Eric Rowe- Staff Writer
“So it’s like volleyball, right?” I asked in regards to scoring. “Uh…no…not really,” said junior Casey Kamper.
On Saturday, Oct. 29, I picked up a tennis racket for the first time in about six years and played in my first competitive tournament ever. I left with a positive experience with Dordt’s Tennis Club, and a little less rust on my racket. My only regret was not bringing shorts with pockets.
The tournament was hosted by the Tennis Club and was open to the community. It was created with the option for beginner and advanced in both men’s and women’s brackets, but I ended up being one of six men in a general bracket.
The competitive nature of the morning dissolved a little when Luke Venhuizen, co-organizer of the tournament, started giving a quick lesson while warming up with practice volleys. Even while competing in his first tournament since high school, it was natural for Venhuizen, after spending three summers as an instructor, to demonstrate pity in the face of my ineptitude.
The professional tennis player should step into the swing, swing from low to high, keep the face of your racket level, follow through and scratch your back with the edge of the racket. “Or pick up the penny and put it into your back pack,” Venhuizen said. “Whichever works better for you.”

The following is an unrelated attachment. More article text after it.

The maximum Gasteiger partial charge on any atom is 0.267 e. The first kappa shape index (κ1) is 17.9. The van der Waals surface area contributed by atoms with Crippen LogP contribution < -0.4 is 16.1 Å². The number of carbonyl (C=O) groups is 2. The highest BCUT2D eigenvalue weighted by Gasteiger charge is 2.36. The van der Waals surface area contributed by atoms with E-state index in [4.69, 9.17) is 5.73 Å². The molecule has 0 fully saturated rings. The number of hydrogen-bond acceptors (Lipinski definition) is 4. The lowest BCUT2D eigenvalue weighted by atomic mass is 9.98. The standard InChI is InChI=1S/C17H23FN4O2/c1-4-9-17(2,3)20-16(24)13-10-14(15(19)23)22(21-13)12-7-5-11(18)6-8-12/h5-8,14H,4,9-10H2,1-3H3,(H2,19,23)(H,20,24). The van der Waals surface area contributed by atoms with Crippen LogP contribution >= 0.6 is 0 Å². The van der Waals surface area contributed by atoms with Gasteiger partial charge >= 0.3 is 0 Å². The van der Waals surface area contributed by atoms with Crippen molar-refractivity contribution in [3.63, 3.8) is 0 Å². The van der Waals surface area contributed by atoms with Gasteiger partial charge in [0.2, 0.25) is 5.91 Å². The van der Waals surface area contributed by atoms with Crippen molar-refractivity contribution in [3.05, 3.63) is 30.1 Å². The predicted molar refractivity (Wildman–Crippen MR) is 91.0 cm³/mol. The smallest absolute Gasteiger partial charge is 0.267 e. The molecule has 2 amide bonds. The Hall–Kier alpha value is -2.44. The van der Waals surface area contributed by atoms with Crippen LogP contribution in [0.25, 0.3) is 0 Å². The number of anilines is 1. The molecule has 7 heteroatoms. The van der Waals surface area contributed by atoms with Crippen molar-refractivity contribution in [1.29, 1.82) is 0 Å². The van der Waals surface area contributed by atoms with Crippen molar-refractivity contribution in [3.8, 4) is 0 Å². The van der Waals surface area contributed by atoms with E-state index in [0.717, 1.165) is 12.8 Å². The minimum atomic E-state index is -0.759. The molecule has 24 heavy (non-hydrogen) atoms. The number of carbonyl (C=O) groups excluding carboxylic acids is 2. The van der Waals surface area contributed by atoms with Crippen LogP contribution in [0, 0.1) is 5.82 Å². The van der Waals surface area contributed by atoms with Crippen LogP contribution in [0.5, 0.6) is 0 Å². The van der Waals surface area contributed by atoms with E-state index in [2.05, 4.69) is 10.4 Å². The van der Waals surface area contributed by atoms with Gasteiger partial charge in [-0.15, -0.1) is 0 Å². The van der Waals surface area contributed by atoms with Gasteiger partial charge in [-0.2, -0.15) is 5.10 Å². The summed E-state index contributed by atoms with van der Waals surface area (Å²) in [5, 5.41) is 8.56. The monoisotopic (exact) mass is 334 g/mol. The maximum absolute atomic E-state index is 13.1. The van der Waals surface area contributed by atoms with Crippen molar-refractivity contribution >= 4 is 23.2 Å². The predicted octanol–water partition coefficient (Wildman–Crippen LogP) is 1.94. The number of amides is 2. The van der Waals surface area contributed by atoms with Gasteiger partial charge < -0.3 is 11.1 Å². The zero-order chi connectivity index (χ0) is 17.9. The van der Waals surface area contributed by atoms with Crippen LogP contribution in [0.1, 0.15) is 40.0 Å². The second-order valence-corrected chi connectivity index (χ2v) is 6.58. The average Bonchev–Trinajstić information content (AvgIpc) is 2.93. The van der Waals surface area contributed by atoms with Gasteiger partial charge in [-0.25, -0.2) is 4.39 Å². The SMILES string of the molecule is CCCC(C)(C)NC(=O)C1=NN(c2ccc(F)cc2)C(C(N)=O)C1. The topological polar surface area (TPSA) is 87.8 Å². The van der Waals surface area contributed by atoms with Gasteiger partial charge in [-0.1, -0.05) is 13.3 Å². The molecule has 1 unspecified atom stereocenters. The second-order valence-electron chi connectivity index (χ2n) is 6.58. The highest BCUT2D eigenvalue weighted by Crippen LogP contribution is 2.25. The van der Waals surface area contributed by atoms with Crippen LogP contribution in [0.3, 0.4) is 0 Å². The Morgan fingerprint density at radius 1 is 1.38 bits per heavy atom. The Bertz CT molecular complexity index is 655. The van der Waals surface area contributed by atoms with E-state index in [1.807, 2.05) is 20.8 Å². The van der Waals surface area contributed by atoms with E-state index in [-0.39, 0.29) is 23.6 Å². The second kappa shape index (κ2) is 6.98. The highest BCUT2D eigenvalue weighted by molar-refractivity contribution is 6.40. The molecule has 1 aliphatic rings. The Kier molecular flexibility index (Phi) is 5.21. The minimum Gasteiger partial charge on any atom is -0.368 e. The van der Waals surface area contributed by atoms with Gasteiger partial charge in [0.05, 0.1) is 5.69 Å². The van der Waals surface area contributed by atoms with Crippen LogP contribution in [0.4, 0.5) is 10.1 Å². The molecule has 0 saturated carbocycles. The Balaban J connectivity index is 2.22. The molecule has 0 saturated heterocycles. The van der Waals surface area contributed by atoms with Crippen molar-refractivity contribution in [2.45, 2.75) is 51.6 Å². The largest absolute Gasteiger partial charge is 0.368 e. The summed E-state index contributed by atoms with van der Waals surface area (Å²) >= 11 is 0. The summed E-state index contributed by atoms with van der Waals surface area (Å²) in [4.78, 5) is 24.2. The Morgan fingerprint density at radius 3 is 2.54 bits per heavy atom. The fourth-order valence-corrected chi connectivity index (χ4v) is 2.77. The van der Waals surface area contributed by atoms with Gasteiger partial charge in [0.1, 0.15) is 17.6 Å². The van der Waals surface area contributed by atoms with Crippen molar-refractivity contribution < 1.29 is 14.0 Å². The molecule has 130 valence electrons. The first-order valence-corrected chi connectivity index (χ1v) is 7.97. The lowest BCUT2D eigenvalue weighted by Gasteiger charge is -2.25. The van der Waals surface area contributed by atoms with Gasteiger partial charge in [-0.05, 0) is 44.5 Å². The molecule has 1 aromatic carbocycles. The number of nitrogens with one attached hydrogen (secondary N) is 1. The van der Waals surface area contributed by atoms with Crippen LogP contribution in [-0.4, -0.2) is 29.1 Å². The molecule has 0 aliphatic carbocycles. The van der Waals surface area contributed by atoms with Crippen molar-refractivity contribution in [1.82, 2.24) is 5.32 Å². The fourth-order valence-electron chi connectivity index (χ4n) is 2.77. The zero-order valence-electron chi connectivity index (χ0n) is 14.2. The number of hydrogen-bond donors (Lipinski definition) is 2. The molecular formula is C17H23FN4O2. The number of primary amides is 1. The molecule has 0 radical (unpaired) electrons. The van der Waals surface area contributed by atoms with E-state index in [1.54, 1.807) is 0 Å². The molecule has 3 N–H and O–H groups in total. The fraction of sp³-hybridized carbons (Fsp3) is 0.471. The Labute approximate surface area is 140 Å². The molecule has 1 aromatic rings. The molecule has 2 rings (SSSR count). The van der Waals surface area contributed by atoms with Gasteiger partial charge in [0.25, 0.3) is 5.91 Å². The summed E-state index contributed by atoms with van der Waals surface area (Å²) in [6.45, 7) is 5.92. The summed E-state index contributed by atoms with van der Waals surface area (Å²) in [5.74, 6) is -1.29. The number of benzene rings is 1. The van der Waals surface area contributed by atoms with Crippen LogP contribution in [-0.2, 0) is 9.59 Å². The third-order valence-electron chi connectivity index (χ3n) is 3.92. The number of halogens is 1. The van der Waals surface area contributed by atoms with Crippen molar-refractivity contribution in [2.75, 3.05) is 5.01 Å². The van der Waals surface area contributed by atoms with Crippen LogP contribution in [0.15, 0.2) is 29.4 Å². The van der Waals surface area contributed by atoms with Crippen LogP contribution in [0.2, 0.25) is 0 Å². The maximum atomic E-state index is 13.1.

If you ignore the first time that I tried to return Venhuizen’s serve, my comfort level remained on an upward trajectory throughout the tournament. Throughout the day, I exulted in the little victories and successful shots—though they were few and far between. I learned that the final score can be deceiving by only counting games. It doesn’t take into account how many of those games were close or played to a win-by-two situation.
In my match with Kamper, I learned that you serve up to two times in each point – or ‘love’ – hence the need for a second ball in your pocket. I also learned the difference between a game and a match. This tournament played each match to ten games, and we switched sides every odd game. I also learned what the phrase “15-love” means – that is, one point to zero.
I would have enjoyed playing against an opponent who was more at my skill level, but I know that it can be hard to come out to play a sport that you know little about. I found that the tennis players I interacted with taught with grace and seemed to have been excited for anyone interested to come out.
The Tennis Club was established in the spring of 2015 and currently meets on Mondays and Thursdays.
Anyone interested in coming regularly or just hitting around can contact Luke Venhuizen or Kyle Fischer, as well as looking forward to another tourney in the spring.